The Swedish state-owned utility Vattenfall has confirmed it will now build a new £300 million offshore wind farm in Aberdeen Bay, installing 11 turbines to generate 92.4-MW of electricity. When completed, it will be the Scotland’s largest offshore wind test and demonstration facility.
Vattenfall’s investment decision also triggers an agreement for the European energy company to acquire the Aberdeen Renewable Energy Group’s 25% share for an undisclosed sum and become the 100% owner of Aberdeen Offshore Wind Farm Limited.
The project was subject to numerous delays because of a series of unsuccessful legal appeals by Donald Trump, now US presidential candidate for the Republican party, because, he claimed, it would spoil the view from a local golf course development he is involved in.
Gunnar Groebler, Senior Vice-President, Vattenfall, said: “We have been working since consent in 2013 to deliver the project and support the increasing competitiveness of the offshore wind sector. Now the Vattenfall team and our contractors will focus on building the project safely and help establish north east Scotland as an international centre for offshore wind innovation.”
Onshore construction near Blackdog will start later this year and is due to complete late next year. Works offshore will commence in Aberdeen Bay in late 2017. The project is scheduled to generate first power in spring 2018 and operate for 20 years or more.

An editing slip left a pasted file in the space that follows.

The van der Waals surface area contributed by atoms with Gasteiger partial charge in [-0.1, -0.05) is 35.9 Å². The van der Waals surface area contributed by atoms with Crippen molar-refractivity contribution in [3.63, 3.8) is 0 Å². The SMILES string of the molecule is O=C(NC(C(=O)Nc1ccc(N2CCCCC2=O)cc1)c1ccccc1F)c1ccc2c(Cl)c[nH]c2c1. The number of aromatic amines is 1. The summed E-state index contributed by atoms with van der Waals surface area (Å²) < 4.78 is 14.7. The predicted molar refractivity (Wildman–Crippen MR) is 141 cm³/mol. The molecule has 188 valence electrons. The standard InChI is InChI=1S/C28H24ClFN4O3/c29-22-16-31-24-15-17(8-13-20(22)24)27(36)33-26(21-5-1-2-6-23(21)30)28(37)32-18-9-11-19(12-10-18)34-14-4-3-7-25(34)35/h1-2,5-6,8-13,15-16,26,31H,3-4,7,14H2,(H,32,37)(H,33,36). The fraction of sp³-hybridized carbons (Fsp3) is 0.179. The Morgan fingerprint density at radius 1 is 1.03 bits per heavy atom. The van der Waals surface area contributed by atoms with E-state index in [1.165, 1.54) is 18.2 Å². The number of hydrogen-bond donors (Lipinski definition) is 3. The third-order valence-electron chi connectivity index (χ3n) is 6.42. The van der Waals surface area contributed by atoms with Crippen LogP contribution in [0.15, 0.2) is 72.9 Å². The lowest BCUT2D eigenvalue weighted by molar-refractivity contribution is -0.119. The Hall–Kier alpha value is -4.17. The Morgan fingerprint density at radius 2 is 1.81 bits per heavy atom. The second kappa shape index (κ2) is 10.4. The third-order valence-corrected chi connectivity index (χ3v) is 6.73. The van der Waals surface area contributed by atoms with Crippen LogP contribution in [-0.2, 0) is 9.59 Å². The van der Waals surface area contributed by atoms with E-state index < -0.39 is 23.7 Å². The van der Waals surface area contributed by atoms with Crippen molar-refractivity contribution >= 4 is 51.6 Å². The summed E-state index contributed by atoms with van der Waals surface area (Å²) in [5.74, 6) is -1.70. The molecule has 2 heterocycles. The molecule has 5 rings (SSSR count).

Scottish Energy Minister Paul Wheelhouse, said: “Scotland is admired around the world for our work in renewable energy and this is great news for the industry
“This project will keep our nation at the forefront of innovation by allowing energy companies to identify new ways to reduce operating costs.
“We’re working hard to ensure offshore wind projects can help generate the low carbon electricity supply Scotland needs and the associated high quality engineering jobs Scotland wants.
“It’s important to remember that Scotland’s commitment to renewable energy has already helped the country meet our goal of achieving a 42% reduction in greenhouse gas emissions six years ahead of schedule, but we have more to do as a society in setting out to achieve our obligation to reduce emissions by 80% by 2050 and renewables will be absolutely key to this.”
Patrick Harvie, a Scottish Green MSP, commented: “This investment really is welcome news for the north east and for Scotland – especially in a week where the UK government abolished the DECC, the department responsible for dealing with climate change, and details of the scrapping of a carbon capture scheme in Peterhead came to light.”
The project is a welcome shot in the arm for an industry pronounced as ‘pretty much dead’ by a former Scottish energy minister yesterday after planning permission for four large-scale offshore wind farms further south down the east Scotland seaboard was vetoed in a court case raised by a birdlife charity.
Aberdeenshire East MSP Gillian Martin (SNP) said: “This is a really exciting day for the North East and for Scotland’s renewables sector – with the project now well on course to begin construction later this year.
“It leaves those who have spent the week talking down offshore wind in Scotland looking pretty foolish.”